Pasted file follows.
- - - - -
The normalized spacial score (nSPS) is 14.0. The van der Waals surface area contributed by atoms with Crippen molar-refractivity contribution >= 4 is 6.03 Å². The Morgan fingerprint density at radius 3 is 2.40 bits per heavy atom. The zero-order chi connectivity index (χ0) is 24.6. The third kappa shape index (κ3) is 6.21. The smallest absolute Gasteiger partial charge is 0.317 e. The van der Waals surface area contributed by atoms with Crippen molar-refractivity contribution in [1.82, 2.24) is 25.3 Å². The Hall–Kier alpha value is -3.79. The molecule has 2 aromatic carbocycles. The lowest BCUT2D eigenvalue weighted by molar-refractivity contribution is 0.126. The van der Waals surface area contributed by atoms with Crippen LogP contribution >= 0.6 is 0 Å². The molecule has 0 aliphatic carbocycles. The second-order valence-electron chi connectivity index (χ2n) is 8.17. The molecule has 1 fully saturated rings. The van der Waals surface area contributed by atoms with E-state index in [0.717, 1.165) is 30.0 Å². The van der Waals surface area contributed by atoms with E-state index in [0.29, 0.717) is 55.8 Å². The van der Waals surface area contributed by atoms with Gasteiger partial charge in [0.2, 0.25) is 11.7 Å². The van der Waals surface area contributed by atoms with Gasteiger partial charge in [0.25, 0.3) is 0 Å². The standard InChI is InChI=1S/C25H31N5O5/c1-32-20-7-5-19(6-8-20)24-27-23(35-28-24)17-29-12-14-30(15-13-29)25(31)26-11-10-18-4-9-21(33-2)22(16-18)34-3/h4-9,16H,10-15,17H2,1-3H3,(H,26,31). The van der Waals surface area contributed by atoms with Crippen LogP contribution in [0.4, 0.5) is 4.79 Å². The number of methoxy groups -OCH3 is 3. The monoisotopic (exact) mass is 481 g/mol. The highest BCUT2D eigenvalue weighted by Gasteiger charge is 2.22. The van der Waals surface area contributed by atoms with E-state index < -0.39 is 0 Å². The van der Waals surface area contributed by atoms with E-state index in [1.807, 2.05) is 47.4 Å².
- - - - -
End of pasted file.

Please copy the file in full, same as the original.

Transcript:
The normalized spacial score (nSPS) is 14.0. The van der Waals surface area contributed by atoms with Crippen molar-refractivity contribution >= 4 is 6.03 Å². The Morgan fingerprint density at radius 3 is 2.40 bits per heavy atom. The zero-order chi connectivity index (χ0) is 24.6. The third kappa shape index (κ3) is 6.21. The smallest absolute Gasteiger partial charge is 0.317 e. The van der Waals surface area contributed by atoms with Crippen molar-refractivity contribution in [1.82, 2.24) is 25.3 Å². The Hall–Kier alpha value is -3.79. The molecule has 2 aromatic carbocycles. The lowest BCUT2D eigenvalue weighted by molar-refractivity contribution is 0.126. The van der Waals surface area contributed by atoms with Crippen LogP contribution >= 0.6 is 0 Å². The molecule has 0 aliphatic carbocycles. The second-order valence-electron chi connectivity index (χ2n) is 8.17. The molecule has 1 fully saturated rings. The van der Waals surface area contributed by atoms with E-state index in [0.717, 1.165) is 30.0 Å². The van der Waals surface area contributed by atoms with E-state index in [0.29, 0.717) is 55.8 Å². The van der Waals surface area contributed by atoms with Gasteiger partial charge in [0.2, 0.25) is 11.7 Å². The van der Waals surface area contributed by atoms with Gasteiger partial charge in [0.25, 0.3) is 0 Å². The standard InChI is InChI=1S/C25H31N5O5/c1-32-20-7-5-19(6-8-20)24-27-23(35-28-24)17-29-12-14-30(15-13-29)25(31)26-11-10-18-4-9-21(33-2)22(16-18)34-3/h4-9,16H,10-15,17H2,1-3H3,(H,26,31). The van der Waals surface area contributed by atoms with Crippen LogP contribution in [0.4, 0.5) is 4.79 Å². The number of methoxy groups -OCH3 is 3. The monoisotopic (exact) mass is 481 g/mol. The highest BCUT2D eigenvalue weighted by Gasteiger charge is 2.22. The van der Waals surface area contributed by atoms with E-state index < -0.39 is 0 Å². The van der Waals surface area contributed by atoms with E-state index in [1.807, 2.05) is 47.4 Å².